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Tag Archives: Park Theatre

My Dad’s Gap Year, Park Theatre – Review

The naked arse and abs on the marketing material and on the cover of the play text don’t belong to the actors in this production. Presumably they were cast after the publicity deadline, so stand-ins were required. The gays like topless twinks, don’t they, so any pecs will do the job, right? It’s sad that this crude and demeaning strategy continues to pervade the presentation of gay theatre productions, and that prominent voices in the queer community are content to ...

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The Dame @ Park Theatre – Review

Pros: Peter Duncan captivates as a Panto Dame sparkling with allure and panache. As the limelight dies down, glad rags are shed and greasepaint is wiped off, vivid memories take centre-stage. Cons: A performer treads the boards, then succumbs to dressing room blues. It’s a lyrical but familiar story: underneath a wild grin, the tears of a clown. The Park Theatre, hidden right behind Finsbury Park station in North London, was glittering on a cold January night as cheerful crowds ...

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RETURN OF THE REGGIES (Part 1)

Such was the reaction to last year’s Reggies, we felt compelled to beg Brian to stage a sequel; so yes, we are proud to announce that the Reggies are back. Newly expanded to a ridiculously comprehensive seven categories, it’s a barometer of the best in London theatre during 2018. There may be only one person bestowing the Reggies, but there is a slavish dedication to fairness; sleepless nights agonising over who should be in, who should be out; yes Brian ...

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Honour, Park Theatre – Review

Pros: Outstanding performances bring passion to an effervescent script. Cons: Written 15 years ago, some of the sexual mores can seem outdated. An older man leaves his wife for a younger woman. It’s a story we’ve seen dozens of times before – but in Australian playwright Joanna Murray-Smith’s hands this age-old tale becomes something entirely new, through well-rounded characters and thought-provoking dialogue. George, in a compelling performance by Henry Goodman, is a celebrity intellectual, who dispenses his wisdom through TV ...

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The Other Place, Park Theatre – Review

Pros: A tremendous lead performance by Karen Archer. Cons: Although billed as a psychological thriller, it’s neither surprising nor subtle enough to properly fit that bill. The Park Theatre is modern, comfortable, and only a couple minutes’ walk from Finsbury Park station. Also, they have pizza. Why don’t more theatres do pizza? It’s two of my favourite things in the world, combined. The Other Place focuses on Juliana Smithton, a high-flying neurologist whose life starts to unravel when she is diagnosed ...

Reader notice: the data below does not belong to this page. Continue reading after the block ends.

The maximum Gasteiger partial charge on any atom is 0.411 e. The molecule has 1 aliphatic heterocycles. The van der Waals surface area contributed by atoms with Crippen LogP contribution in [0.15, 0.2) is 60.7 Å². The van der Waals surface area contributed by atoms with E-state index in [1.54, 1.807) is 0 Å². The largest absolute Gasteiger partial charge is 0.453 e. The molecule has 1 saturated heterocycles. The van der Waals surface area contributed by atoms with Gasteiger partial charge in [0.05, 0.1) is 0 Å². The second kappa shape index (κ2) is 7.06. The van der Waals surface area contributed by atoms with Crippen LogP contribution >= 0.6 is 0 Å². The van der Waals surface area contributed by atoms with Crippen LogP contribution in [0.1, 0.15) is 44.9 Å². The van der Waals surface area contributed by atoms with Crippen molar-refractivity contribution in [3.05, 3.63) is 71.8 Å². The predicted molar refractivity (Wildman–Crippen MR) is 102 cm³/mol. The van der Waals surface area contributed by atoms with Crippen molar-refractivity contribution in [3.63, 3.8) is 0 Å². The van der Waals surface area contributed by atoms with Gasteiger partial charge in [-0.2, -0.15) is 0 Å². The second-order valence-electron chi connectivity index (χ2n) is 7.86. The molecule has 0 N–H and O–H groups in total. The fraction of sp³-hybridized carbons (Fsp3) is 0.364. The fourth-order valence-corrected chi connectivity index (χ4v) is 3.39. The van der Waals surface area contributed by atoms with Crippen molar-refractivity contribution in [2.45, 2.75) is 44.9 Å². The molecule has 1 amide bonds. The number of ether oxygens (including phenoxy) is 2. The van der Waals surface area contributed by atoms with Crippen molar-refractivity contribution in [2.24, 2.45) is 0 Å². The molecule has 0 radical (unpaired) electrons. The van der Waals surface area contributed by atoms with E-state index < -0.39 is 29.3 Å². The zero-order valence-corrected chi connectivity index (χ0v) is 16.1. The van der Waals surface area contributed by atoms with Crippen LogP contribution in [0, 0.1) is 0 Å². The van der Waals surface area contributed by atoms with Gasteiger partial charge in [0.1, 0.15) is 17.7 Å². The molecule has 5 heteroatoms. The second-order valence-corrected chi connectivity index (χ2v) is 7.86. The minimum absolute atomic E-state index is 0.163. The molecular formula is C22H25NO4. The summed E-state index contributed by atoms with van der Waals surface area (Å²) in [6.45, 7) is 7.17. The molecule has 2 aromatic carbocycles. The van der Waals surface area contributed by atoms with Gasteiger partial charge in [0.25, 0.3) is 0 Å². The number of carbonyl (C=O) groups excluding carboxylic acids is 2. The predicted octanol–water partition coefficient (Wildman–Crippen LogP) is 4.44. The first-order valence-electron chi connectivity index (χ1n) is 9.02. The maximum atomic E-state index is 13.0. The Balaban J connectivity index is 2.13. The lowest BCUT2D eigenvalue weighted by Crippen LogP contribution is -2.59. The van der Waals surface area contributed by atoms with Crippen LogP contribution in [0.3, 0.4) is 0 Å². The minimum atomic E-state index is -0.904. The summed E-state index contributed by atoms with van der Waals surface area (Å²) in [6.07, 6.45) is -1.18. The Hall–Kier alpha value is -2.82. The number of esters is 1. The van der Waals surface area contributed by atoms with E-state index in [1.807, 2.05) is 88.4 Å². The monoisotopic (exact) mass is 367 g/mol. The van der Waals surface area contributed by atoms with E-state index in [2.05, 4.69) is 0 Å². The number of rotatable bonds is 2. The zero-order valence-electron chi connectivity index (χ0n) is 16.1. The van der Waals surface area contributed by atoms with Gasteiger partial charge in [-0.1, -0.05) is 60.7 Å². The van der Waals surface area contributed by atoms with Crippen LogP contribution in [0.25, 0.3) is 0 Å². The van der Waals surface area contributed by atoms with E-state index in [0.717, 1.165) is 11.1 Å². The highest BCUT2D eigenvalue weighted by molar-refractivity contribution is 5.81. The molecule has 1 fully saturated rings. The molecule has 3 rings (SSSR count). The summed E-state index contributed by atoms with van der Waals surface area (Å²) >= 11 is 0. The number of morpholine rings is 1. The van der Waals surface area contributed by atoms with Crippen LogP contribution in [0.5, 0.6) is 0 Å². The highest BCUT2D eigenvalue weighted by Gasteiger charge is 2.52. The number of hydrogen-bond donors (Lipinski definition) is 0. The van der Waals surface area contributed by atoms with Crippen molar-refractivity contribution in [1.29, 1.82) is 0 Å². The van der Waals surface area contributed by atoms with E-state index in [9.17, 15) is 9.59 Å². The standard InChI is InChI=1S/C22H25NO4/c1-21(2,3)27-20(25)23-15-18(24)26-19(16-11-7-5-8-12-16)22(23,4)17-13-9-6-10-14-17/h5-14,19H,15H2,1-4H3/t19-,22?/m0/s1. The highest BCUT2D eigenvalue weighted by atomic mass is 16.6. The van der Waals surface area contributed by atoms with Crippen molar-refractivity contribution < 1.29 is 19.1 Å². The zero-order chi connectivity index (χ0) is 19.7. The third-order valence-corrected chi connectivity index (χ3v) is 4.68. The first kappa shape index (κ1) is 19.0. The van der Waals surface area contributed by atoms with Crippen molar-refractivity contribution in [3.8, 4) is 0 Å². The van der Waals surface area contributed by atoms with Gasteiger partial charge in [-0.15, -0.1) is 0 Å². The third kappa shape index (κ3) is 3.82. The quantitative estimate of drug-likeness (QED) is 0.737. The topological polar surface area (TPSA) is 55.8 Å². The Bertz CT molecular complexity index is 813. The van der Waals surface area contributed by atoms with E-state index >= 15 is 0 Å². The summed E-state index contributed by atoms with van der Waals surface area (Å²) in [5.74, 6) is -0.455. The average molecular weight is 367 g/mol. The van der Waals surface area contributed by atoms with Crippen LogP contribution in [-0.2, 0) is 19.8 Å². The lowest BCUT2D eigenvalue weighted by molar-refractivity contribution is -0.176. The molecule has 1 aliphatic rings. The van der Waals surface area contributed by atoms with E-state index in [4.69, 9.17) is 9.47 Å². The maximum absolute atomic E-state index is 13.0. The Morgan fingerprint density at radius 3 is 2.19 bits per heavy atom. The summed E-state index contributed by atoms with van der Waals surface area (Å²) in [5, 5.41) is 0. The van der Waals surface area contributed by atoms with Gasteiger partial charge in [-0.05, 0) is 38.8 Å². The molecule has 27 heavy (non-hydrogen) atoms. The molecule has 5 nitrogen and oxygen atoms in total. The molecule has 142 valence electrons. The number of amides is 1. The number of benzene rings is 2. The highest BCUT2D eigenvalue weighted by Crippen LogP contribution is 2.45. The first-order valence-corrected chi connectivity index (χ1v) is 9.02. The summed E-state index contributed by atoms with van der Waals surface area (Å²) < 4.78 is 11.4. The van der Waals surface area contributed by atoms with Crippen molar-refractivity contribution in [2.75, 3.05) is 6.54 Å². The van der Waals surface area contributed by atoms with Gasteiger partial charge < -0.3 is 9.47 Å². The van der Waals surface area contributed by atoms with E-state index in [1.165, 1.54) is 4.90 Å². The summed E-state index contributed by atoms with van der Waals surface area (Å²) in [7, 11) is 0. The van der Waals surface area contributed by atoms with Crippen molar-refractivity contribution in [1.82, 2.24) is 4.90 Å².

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Distance, Park Theatre – Review

Pros: The solid sound and lighting design. Cons: This pessimistic portrayal of mental illness doesn’t contribute to fighting the stigma, and risks sending out a discouraging message. The soaring incidence of suicide in British men under 45 has recently become one of the most recurrent topics in fringe theatre. This reflects an attempt to make sense of the phenomenon, raise awareness and, in many cases, try to suggest solutions. Playwright Alex McSweeney’s decision to explore this subject matter came after ...

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The Rise and Fall of Little Voice, Park Theatre – Review

Pros: A brilliant cast and a magnificently scripted story provide the perfect combination. Cons: The musical interludes are all too brief, and annoyingly clipped to make way for more detail in the script. The Rise and Fall of Little Voice was released as a film in 1997 and featured a starry cast including Michael Caine and Brenda Blethyn, with Jane Horrocks in the title role. There’s always a dilemma seeing the stage version after you’ve seen the film: you naturally miss the  expansive ...

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